Statistically, you probably have a pet. One Wall Street brokerage recently found that 66% of U.S. households have at least one pet. Dogs are in an estimated 47% of homes, while cats are in a little more than a third (34%).

If you have a pet, you may spend some time online looking at pictures of pets. You may also realize why Wall Street is interested. Pets are a big business. According to Morgan Stanley: “Average annual household spending per pet could grow from $980 in 2020 to $1,292 by 2025 and expand further to $1,909 by 2030.”

This spending adds up. Pet spending amounted to about $100 billion in 2019. After growth that could average about 14% a year, this will amount to about $275 billion in 2030.

These estimates sound optimistic, but additional data in the research report indicates analysts might be underestimating the growth in spending.

Almost half of households say they treat pets like children, and 37% would take on debt to pay for medical expenses. The tendency to spoil pets decreases with age, with younger pet owners more likely to spoil animals than older ones.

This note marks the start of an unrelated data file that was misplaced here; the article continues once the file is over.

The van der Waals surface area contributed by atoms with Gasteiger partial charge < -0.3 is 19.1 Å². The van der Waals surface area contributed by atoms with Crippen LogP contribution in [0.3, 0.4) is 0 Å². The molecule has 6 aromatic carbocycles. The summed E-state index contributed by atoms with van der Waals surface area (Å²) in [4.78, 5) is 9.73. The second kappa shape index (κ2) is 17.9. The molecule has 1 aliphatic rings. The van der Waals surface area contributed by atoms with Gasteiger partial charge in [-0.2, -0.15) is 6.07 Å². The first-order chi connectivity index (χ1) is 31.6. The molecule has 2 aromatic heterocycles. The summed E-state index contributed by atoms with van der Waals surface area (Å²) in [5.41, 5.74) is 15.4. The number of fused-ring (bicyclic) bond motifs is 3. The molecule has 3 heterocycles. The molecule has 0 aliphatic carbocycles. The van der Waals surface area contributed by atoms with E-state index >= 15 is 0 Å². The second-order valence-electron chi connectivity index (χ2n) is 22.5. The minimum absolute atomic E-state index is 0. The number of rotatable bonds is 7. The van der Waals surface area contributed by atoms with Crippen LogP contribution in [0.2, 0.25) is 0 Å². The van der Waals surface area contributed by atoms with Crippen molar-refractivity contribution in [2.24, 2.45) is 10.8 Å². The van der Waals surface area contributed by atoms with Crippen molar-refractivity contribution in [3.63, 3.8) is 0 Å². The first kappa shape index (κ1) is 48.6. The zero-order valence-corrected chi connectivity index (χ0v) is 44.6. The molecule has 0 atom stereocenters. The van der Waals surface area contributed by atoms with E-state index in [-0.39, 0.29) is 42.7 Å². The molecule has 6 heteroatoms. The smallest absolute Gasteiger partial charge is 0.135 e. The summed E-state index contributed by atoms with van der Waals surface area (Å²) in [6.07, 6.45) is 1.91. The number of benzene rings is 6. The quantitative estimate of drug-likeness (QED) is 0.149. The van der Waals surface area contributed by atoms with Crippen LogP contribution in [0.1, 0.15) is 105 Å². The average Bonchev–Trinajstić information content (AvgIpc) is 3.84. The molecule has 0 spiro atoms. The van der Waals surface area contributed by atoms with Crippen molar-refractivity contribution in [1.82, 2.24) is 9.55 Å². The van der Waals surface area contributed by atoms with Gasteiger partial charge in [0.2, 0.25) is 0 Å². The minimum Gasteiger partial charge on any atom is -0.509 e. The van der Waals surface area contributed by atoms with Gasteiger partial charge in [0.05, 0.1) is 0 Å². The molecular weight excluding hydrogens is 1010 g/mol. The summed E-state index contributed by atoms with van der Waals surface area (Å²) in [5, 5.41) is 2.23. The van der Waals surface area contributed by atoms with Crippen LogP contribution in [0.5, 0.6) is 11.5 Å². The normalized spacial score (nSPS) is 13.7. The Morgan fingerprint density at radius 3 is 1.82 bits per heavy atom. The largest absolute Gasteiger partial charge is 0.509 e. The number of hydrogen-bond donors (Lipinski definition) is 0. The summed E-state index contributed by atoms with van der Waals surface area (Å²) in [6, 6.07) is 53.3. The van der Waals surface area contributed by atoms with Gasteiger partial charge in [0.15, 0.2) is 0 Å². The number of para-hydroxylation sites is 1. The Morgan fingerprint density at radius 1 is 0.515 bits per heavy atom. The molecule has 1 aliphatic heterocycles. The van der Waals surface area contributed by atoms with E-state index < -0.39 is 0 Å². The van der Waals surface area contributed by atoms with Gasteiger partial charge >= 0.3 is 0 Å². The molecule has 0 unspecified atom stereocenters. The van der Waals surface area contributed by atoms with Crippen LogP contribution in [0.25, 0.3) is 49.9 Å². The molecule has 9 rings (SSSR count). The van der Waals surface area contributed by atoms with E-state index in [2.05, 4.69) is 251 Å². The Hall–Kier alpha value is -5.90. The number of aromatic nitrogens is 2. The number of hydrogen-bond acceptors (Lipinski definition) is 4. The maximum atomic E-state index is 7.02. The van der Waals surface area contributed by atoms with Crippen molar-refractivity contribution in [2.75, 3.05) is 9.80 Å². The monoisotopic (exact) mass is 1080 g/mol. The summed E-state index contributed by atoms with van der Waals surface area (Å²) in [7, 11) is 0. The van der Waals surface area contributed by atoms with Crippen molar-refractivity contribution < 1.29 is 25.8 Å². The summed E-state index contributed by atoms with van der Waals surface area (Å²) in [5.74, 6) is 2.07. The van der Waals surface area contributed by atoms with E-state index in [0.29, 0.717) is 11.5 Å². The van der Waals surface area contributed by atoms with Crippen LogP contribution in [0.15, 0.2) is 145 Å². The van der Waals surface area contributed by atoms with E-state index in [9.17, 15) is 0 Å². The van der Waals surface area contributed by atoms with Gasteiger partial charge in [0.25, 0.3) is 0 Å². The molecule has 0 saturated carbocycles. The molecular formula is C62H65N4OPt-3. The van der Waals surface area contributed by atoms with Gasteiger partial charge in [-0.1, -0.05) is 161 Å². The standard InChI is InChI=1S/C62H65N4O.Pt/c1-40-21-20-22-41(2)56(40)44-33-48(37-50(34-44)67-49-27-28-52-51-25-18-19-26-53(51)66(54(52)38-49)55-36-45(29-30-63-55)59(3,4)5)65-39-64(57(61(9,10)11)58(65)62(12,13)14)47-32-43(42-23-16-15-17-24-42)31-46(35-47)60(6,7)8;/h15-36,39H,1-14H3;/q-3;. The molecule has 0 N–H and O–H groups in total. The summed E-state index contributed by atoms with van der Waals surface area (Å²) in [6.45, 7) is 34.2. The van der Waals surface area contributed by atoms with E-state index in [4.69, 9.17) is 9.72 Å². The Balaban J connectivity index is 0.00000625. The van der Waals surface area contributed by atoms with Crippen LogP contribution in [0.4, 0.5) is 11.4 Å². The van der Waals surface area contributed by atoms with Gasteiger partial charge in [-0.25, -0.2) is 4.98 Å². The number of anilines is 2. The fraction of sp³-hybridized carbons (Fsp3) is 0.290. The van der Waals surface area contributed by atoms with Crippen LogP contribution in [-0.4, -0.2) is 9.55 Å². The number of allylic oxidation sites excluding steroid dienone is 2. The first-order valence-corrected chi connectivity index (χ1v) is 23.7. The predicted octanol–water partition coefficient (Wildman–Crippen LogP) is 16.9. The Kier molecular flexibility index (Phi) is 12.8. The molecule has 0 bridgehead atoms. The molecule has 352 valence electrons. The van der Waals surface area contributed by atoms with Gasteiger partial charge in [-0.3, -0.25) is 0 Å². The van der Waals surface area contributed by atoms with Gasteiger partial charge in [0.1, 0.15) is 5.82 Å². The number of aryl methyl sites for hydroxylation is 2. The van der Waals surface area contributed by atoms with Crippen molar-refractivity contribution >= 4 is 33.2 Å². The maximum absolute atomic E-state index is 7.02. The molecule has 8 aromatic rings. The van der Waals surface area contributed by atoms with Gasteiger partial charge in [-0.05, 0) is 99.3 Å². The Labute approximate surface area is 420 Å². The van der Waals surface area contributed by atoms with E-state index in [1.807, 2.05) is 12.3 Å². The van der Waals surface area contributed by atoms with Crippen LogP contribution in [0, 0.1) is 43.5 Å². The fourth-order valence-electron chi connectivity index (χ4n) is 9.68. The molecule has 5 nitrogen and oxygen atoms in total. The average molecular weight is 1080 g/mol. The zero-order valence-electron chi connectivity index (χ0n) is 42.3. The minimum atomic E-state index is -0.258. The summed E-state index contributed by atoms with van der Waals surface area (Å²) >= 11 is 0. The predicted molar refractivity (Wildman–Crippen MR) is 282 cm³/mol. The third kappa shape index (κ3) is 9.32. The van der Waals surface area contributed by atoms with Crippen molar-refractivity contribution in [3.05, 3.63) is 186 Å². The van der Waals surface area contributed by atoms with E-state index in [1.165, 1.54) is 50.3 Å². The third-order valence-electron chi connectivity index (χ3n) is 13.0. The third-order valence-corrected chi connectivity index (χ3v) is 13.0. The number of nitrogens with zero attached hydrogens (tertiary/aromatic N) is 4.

Younger Americans Will Spoil Pets More Than Older Owners

Pet ETF Could Bring Handsome Profits

In addition to spending on health care, pet owners spend a large amount on food. In a survey, 79% of owners said they believe the quality of their pets’ food should match their own, with 72% saying they wouldn’t want to cut spending on food.

This is a large market, with a significant number of companies fighting for their share of the profits. One way to trade this theme is by walking the aisles of your local pet supply store and watching which products are popular.

Another way to invest in this trend is with an exchange-traded fund, ProShares Pet Care ETF (BATS: PAWZ). The fund’s largest holdings include companies that make medicines for pets in addition to food makers and pet supply stores.

With the economy expected to deliver strong growth in the coming months, companies serving pets could profit handsomely.

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Michael Carr is a Chartered Market Technician for Banyan Hill Publishing and the Editor of One Trade, Peak Velocity Trader and Precision Profits. He teaches technical analysis and quantitative technical analysis at the New York Institute of Finance. Mr. Carr is also the former editor of the CMT Association newsletter, Technically Speaking.

Follow him on Twitter @MichaelCarrGuru.